Cooking is a wonderful family activity and one that teaches an important life skill. Even very young kids can help out in the kitchen and are naturally drawn to simple, messy tasks like scooping, dumping and stirring. Big kids might appreciate the creativity involved, and perhaps even the science behind it, and at the very least will love to eat whatever they end up making! You need to eat anyway, so use this time at home to bring the whole family into the kitchen and try out some of these easy recipes for kids.
Breakfast may be the most important meal of the day, but for busy families, it can also be the most stressful! Make the morning rush a little easier by enlisting your kids’ help in breakfast prep the night before. Overnight oats are fun and easy to make, and best of all, the kids can help every step of the way. Simply fill a glass jar with the ingredients, chill in the refrigerator overnight and voila! Breakfast is served.
If you have a little more time in the morning, the easiest pancakes you’ll ever make have only two ingredients – that’s right, two! Eggs and banana combine to make a tasty gluten-free, dairy-free and paleo-friendly breakfast favorite. Kids can help crack the eggs (watch out for shells!), peel the bananas, and hit “blend,” and you’re most of the way there.
These lunch ideas are great for home and on the go and are simple enough to appeal to the pickiest of eaters. A bean and cheese quesadilla is easy to assemble so even your littlest chefs can help with the prep, while older kids can probably manage the meal on their own. Easier yet is a cheese and turkey kebab. Cut or buy small squares of cheddar or another favorite cheese and kids can alternate placing the cheese and rolled up pieces of deli meat on a skewer. For a healthy and colorful lunch option, try a rainbow hummus wrap. Kids can spread hummus (use store-bought or make your own) on a wrap, then arrange pre-cut veggies in all different colors on it before rolling it up to eat their rainbow!
Crockpot meals are great for getting dinner on the table when you have a busy day ahead, and many are simple enough that kids can help with the preparation. The yummiest pulled pork recipe couldn’t be easier – simply place chunks of pork butt, shoulder or loin in the slow cooker and have the kids pour root beer all over it. Cook on low for at least eight hours, discard the root beer and have the kids help you shred the meat with a fork. Cover it with as much of your favorite barbecue sauce as you like and enjoy it on a bun or baked potato, in mac & cheese, or by itself.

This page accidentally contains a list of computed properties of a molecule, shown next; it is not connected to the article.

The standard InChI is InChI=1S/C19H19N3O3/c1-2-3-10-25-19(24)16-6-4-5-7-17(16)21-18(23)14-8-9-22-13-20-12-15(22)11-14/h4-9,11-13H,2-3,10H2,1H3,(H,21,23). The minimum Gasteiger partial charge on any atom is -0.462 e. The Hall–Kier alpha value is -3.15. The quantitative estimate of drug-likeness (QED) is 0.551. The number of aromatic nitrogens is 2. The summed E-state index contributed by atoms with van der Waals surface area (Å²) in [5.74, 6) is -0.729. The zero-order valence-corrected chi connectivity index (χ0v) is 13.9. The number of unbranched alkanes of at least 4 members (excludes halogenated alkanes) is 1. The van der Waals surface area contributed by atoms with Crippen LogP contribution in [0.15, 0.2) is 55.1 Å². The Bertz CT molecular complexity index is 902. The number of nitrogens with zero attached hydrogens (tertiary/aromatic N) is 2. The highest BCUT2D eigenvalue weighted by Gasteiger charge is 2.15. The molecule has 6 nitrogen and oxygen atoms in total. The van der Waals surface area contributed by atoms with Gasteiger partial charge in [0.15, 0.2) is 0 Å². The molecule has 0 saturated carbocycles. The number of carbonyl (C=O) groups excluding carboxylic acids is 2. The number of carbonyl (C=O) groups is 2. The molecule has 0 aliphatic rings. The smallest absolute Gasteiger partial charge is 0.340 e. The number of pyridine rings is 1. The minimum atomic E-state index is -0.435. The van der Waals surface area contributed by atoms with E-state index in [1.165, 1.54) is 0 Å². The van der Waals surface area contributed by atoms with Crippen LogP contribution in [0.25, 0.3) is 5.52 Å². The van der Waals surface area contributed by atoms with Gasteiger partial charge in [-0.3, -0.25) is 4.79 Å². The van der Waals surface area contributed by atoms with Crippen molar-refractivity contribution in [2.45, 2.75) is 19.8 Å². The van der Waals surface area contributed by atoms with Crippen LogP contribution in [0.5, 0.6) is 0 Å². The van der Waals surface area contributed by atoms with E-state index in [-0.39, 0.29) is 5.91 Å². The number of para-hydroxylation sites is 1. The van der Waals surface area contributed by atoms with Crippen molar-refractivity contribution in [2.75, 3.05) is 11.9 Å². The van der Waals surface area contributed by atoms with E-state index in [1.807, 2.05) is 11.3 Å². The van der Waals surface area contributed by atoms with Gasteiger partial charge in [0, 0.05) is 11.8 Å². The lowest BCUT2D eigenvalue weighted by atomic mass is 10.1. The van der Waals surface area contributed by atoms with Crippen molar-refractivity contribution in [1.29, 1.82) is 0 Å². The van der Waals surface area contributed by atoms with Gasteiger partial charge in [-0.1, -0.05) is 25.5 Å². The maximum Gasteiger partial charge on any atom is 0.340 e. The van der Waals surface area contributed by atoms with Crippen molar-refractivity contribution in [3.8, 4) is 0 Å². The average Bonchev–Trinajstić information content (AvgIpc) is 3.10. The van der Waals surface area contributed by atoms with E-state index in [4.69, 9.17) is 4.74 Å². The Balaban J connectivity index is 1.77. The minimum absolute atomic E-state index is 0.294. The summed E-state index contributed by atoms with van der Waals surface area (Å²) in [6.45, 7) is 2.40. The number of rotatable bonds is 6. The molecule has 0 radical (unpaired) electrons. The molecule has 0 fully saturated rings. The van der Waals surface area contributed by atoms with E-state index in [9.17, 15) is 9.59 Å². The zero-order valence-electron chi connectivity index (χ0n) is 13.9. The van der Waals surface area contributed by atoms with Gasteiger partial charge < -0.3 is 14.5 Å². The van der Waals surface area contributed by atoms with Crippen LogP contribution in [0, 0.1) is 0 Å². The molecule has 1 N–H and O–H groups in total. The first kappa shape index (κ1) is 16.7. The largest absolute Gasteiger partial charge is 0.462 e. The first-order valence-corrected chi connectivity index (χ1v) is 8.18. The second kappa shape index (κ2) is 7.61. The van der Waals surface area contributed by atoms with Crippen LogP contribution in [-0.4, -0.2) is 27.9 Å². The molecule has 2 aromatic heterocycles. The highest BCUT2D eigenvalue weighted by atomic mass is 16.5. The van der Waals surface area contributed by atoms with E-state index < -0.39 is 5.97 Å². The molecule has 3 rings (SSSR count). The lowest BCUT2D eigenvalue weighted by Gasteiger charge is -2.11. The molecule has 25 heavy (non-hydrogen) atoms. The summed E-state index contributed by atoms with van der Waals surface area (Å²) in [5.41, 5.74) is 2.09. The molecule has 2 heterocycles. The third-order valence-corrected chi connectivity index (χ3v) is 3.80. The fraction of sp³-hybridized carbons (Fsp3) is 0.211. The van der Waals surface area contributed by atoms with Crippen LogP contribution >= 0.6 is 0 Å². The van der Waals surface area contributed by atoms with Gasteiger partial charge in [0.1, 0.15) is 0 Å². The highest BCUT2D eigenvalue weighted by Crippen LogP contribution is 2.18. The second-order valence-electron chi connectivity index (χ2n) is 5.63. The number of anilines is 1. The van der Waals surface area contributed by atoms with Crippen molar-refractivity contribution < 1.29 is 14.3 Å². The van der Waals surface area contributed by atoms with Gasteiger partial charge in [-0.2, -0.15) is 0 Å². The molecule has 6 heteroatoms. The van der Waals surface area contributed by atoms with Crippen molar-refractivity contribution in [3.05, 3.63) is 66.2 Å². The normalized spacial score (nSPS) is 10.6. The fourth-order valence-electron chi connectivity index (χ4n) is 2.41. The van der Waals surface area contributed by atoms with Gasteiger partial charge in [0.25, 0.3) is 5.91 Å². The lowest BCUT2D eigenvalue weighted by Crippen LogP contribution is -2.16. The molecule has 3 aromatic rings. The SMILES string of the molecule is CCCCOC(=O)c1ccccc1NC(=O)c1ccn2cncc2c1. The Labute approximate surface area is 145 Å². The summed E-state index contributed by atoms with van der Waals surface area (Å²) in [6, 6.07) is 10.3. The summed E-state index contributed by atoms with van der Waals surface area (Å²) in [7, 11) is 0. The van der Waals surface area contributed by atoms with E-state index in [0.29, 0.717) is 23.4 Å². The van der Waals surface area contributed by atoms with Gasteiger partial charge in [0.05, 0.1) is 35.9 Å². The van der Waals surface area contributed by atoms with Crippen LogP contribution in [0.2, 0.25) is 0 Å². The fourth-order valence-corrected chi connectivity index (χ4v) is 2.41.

DIY meals are especially great for kids. Salsa chicken is another easy crockpot favorite, and the resulting shredded chicken can be used for tacos, rice bowls, burritos, and more. Kids can place whatever toppings your family loves in bowls – shredded cheese, avocado, sour cream, tomato – and everyone can build their own burrito with the chicken and toppings. Same idea for homemade pizza. Spread out the ingredients for everyone in the family to customize their personal pizza, then put them in the oven and enjoy. It’s a fun family activity that doubles as dinner!
Dessert can be as easy as washing and cutting a piece of fruit, but to make it extra fun, have the kids help you skewer different pieces of fruit to make a fruit kebab. More of an ice cream kind of a family? Try freezing chunks of bananas then blending them to make a frozen dessert that tastes shockingly like soft serve. Blend in or serve with peanut butter, chocolate sauce or chocolate pieces for an extra treat. And, if you are more of a cookies and brownies kind of a family, there are plenty of these kinds of easy dessert recipes for kids as well.
Some of the best recipes to make with kids aren’t for eating, but for playing! Making playdough is a great indoor activity that results in a fun, smooshy toy for sensory play. But don’t stop there! After all, cooking is really all about chemistry, so take your time in the kitchen to the next level with some easy science experiments for kids. Use a water or soda bottle and common household staples like dish soap and yeast to make elephant toothpaste (also great for messy sensory play), or teach your children the virtue of patience when they watch sugar crystallize into rock candy over a couple of days. Their patience will be rewarded by a sugary treat at the end!